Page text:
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Yousofi M.,National University of Malaysia | Hashim R.S.,National University of Malaysia | Musa M.F.,Institute of the Malay World and Civilisation ATMA
International Journal of Applied Linguistics and English Literature | Year: 2014

The need for perfection is an innate feeling in all human beings and a broader sense of it would be people’s craving to make a utopian society. Utopianism is rooted in religions like Islam, Christianity, Judaism and Hinduism. It is also discussed in many Western works trying to depict an ideal society like Plato’s The Republic and More’s Utopia. The utopian features raised by them are illustrated in many literary works and utopian fictions as is the case with Daniel Defoe’s Robinson Crusoe. This paper attempts to analyze some common Western utopian features presented in Robinson Crusoe and compare them with Islamic traditions which describe the golden era of the Messiah of Islam. By referring to two utopian features of economic prosperity and spirituality, the essay concludes that the discipline of comparative literature provides an opportunity to compare literary works with discussions on Islamic studies and although Robinson Crusoe is set in a Christian context, it has some features in common with the Islamic Utopia. © Australian International Academic Centre, Australia. Source


Ramli Z.,Institute of the Malay World and Civilisation ATMA | Abdul Rahman N.H.S.N.,Institute of the Malay World and Civilisation ATMA | Samian A.L.,Institute of the Malay World and Civilisation ATMA | Razman M.R.,National University of Malaysia | And 4 more authors.
Research Journal of Applied Sciences, Engineering and Technology | Year: 2014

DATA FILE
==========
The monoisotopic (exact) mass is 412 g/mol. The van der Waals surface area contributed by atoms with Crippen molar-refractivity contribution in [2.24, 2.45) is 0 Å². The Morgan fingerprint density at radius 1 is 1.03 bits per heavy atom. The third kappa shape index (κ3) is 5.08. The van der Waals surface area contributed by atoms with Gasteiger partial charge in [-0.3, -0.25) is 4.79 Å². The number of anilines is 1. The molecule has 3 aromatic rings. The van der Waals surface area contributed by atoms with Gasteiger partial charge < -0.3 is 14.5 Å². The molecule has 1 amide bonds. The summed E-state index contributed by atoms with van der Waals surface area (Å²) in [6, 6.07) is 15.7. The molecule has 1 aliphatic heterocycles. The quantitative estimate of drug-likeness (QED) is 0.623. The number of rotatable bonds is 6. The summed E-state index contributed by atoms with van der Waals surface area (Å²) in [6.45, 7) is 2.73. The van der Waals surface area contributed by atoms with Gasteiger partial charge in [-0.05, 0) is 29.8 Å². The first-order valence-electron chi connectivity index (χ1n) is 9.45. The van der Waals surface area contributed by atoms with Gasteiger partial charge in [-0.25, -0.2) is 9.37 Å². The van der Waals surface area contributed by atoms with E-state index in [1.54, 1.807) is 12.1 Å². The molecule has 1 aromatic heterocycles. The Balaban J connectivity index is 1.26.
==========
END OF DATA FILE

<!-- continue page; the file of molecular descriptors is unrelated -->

This research was conducted to determine the origin of votive tablets found in prehistoric and proto-historic site of Chawas Cave in Hulu Kelantan. The votive tablets found in Chawas Cave showed several Buddhist images which are associated with the Srivijaya Kingdom which existed from 7th century AD until 12th century AD. To determine if the votive tablets were produced by communities that lived in Hulu Kelantan, hence the study of the chemical composition of the votive tablets should be carried out. Two techniques were employed in this research, namely the X-Ray Diffraction (XRD) and X-Ray Fluorescence (XRF) techniques. The techniques will determine the mineral content as well as the major and trace element content of the votive tablets. Analysis showed that all the votive tablet samples have mineral known as clinochlore. Clinochlore is one of the chlorites, namely a group of phyllosilicate minerals. Chlorite is commonly found in igneous rocks as an alteration product of mafic minerals such as pyroxene, amphibole and biotite. The votive tablets were found in a cave which consisted of limestone cave formation and it showed that the votive tablets were not produced by the local community of Hulu Kelantan. Major elements also showed that the chemical composition of the votive tablets is not similar to the composition of clay samples taken from several rivers in Hulu Kelantan. © 2014 Maxwell Scientific Organization. Source

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